Lovelace 2.0, the New Rival to the Turing Test
Ashley Allen / 3 years ago
The Turing Test – named for mathematician and computer programmer Alan Turing – is the world’s most famous method of assessing whether an Artificial Intelligence (AI) is capable of passing for human in conversation. Enter Lovelace 2.0, a new test developed by the Georgia Institute of Technology to test the creativity of an AI.
The Turing Test involves a panel of examiners engaging in a text conversation with both a human and a computer, not knowing which is which (known as a blind experiment). The assessors then have to guess which conversation was with a person and which with a computer. If 30% of the assessors mistake an AI for human, then it passes the Turing Test. Lovelace 2.0, however, aims to evaluate an AI’s capacity to produce art, in the form of poetry, a story, or a painting. The test takes its name from Ada Lovelace, the first computer programmer.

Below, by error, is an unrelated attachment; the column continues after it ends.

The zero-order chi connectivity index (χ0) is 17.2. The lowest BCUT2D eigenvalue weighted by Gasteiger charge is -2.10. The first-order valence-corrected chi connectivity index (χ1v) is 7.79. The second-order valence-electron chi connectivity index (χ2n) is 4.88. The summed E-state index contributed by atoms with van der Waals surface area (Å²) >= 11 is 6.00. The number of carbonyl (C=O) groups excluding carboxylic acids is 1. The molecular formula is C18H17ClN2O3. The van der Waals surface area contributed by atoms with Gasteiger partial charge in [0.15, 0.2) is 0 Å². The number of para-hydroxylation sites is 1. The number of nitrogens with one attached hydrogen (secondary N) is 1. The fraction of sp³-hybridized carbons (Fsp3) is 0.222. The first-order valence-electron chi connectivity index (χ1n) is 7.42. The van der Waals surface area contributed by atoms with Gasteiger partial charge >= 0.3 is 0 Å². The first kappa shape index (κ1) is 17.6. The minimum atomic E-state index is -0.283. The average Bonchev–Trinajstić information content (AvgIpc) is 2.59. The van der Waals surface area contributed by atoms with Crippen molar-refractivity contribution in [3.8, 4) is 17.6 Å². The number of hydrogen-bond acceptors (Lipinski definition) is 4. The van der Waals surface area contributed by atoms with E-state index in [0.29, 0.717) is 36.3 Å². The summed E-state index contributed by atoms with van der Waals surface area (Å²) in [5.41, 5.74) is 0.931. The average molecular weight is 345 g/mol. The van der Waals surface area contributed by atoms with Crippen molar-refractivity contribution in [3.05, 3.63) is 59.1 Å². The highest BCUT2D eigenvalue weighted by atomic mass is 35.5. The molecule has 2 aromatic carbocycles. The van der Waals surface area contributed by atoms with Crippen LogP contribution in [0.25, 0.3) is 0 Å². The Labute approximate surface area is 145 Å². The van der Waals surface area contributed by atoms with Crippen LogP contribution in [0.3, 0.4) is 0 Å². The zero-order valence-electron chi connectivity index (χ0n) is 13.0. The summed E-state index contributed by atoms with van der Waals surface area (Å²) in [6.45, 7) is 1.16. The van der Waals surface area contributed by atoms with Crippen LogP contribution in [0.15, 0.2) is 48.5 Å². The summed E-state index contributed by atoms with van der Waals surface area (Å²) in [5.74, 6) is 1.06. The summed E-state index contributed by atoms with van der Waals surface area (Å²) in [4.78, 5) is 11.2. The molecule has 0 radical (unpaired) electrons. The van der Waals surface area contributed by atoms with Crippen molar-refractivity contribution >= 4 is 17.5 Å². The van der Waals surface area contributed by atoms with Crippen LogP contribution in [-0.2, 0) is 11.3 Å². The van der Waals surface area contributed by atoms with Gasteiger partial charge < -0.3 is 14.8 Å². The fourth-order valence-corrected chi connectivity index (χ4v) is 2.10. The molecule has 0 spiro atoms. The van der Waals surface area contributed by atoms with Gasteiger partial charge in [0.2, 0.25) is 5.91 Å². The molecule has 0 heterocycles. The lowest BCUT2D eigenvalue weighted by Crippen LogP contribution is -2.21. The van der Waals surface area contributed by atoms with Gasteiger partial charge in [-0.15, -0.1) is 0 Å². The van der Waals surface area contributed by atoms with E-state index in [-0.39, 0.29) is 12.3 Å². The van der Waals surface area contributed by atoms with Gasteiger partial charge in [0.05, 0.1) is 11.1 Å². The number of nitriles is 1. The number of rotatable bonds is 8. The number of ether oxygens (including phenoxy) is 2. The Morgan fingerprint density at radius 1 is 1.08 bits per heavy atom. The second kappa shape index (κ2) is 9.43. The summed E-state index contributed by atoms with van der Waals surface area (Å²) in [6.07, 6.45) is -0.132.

Professor Mark Riedl of the Georgia Institute of Technology explains, “For the test, the artificial agent passes if it develops a creative artefact from a subset of artistic genres deemed to require human-level intelligence and the artefact meets certain creative constraints given by a human evaluator.” He followed, “Creativity is not unique to human intelligence, but it is one of the hallmarks of human intelligence.”
Though Professor Riedl made the proposal in his paper, The Lovelace 2.0 Test of Artificial Creativity and Intelligence, the test is yet to be put into practice.